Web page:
This difficulty of location is caused by the concentration of industries such as the arts, media, politics, law, finance and more within London. These are overwhelmingly Jobs that dictate the national conversation, how we all live and participate in society and locking them within London is bad for those outside and damaging for those within the industries. In sectors which are already steeped in elitism, geographic immobility worsens chances for those who aim to access these professions.

Theorising on this Bright goes so far as to suggest that geographic location should be considered in tandem with other demographics when employment processes and the like take place. But he repeatedly stresses that it is not equal with the oppression that comes along with identities such as race, gender, sexuality and so on. In his ‘Sheffield City Council Annual Marx Lecture’ sociologist Stuart Hall partially touches on the interaction between geography and class on life outcomes and opportunities, whilst intersecting them with race, gender, education and more. Hence Bright’s suggestion is not overly new, but an adoption of previous ideas into a practical use, and platforming geographical situation as a demographic to consider.

Bright enthusiastically hypothesises that Parliament could move around the country, and with the movement of the centre of power, journalists, think tanks, consultants and many aligned elite industries would move too. He imagines the impact that Parliament settling in Exeter, York, Aberdeen, Norwich, Lancaster, Swansea for three years a piece could have. And with Parliament up for a shockingly costly refurbishment, it is a topical suggestion that could be taken further.

Whilst the proposal for a roving parliament might seem an outlandish suggestion, it illustrates the benefits of greater devolution in England, with regional assemblies or parliaments with the similar powers to those of Scotland, Wales and Northern Ireland. Bright repeatedly uses Germany as an example of a high productivity and successfully decentralised country, with powerful and strong regional governments. He suggests that adopting their model may be a step to curing our ills of inequality and unproductivity, whilst also providing opportunity for the spread of sectors that are centred around politics, and a reduction in the addiction to London that power in the United Kingdom has.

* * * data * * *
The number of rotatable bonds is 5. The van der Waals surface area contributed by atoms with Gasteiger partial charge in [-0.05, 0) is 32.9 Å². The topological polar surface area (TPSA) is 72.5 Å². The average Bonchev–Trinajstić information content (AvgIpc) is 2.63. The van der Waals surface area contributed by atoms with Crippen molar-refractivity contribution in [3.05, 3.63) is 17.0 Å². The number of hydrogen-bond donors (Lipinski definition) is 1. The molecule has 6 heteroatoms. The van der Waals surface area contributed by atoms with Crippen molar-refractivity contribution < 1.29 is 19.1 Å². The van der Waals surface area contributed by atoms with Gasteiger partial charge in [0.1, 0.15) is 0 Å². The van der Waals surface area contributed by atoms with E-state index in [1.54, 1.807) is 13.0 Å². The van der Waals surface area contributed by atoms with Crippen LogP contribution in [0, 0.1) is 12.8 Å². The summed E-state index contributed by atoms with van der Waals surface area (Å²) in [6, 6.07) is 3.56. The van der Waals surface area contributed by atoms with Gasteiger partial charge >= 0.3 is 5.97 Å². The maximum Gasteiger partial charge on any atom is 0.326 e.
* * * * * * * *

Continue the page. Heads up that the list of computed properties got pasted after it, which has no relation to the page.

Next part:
As with any professional under 35 in the UK at the moment, unaffordable and unstable housing formed a considerable focus of Fortress London and Bright’s assessment of the dire conditions of London housing intertwines with the inaccessibility of opportunities in London. But also the money being held by those who bought property in London before the housing market going out of control, the retired, the landlords and the middle classes holding so much wealth that will not trickle down to benefit others.

Housing is intertwined with access to opportunities. Entry level roles don’t pay high enough wages to sustain living a comfortable life in London and increasingly many other urban centres. A struggle that is faced by those from outside of London looking to come in, and faced to a harsher extent by those born, raised or already calling London home. Getting into these elite professions, and then progressing within them requires a stable place to live, and affordable place. Hence those who already live within London, and have space to live with family in the early career years are able to apply for and accept job offers without the stress and struggle of moving out. A point that the Centre for London argues is supportive of London as a social mobility ‘hot spot’ for those who already live in London.